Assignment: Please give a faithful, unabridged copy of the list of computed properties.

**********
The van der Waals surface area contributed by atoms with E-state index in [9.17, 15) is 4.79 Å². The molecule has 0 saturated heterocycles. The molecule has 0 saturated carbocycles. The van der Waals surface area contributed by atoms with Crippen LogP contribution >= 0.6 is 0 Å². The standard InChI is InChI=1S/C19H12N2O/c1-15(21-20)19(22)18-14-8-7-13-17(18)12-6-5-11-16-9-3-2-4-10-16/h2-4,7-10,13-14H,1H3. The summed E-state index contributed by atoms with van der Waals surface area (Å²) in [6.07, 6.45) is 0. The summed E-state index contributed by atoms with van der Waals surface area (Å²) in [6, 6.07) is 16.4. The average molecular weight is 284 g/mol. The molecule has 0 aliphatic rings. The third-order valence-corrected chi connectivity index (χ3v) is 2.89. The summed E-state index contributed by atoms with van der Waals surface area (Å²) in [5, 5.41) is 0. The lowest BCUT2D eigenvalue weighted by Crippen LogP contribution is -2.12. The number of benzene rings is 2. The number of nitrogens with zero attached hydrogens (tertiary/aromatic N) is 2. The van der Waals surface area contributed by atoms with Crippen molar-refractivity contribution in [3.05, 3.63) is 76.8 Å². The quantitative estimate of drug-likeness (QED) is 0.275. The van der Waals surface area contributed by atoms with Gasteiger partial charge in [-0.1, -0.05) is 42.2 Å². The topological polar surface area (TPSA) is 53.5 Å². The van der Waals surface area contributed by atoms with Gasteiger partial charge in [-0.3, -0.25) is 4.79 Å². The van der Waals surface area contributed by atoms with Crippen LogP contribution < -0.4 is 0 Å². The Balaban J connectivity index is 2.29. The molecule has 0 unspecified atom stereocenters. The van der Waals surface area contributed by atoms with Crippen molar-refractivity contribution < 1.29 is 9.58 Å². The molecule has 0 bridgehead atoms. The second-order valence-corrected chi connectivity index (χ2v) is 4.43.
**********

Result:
The van der Waals surface area contributed by atoms with E-state index in [9.17, 15) is 4.79 Å². The molecule has 0 saturated heterocycles. The molecule has 0 saturated carbocycles. The van der Waals surface area contributed by atoms with Crippen LogP contribution >= 0.6 is 0 Å². The standard InChI is InChI=1S/C19H12N2O/c1-15(21-20)19(22)18-14-8-7-13-17(18)12-6-5-11-16-9-3-2-4-10-16/h2-4,7-10,13-14H,1H3. The summed E-state index contributed by atoms with van der Waals surface area (Å²) in [6.07, 6.45) is 0. The summed E-state index contributed by atoms with van der Waals surface area (Å²) in [6, 6.07) is 16.4. The average molecular weight is 284 g/mol. The molecule has 0 aliphatic rings. The third-order valence-corrected chi connectivity index (χ3v) is 2.89. The summed E-state index contributed by atoms with van der Waals surface area (Å²) in [5, 5.41) is 0. The lowest BCUT2D eigenvalue weighted by Crippen LogP contribution is -2.12. The number of benzene rings is 2. The number of nitrogens with zero attached hydrogens (tertiary/aromatic N) is 2. The van der Waals surface area contributed by atoms with Crippen molar-refractivity contribution in [3.05, 3.63) is 76.8 Å². The quantitative estimate of drug-likeness (QED) is 0.275. The van der Waals surface area contributed by atoms with Gasteiger partial charge in [-0.1, -0.05) is 42.2 Å². The topological polar surface area (TPSA) is 53.5 Å². The van der Waals surface area contributed by atoms with Gasteiger partial charge in [-0.3, -0.25) is 4.79 Å². The van der Waals surface area contributed by atoms with Crippen LogP contribution < -0.4 is 0 Å². The Balaban J connectivity index is 2.29. The molecule has 0 unspecified atom stereocenters. The van der Waals surface area contributed by atoms with Crippen molar-refractivity contribution < 1.29 is 9.58 Å². The molecule has 0 bridgehead atoms. The second-order valence-corrected chi connectivity index (χ2v) is 4.43.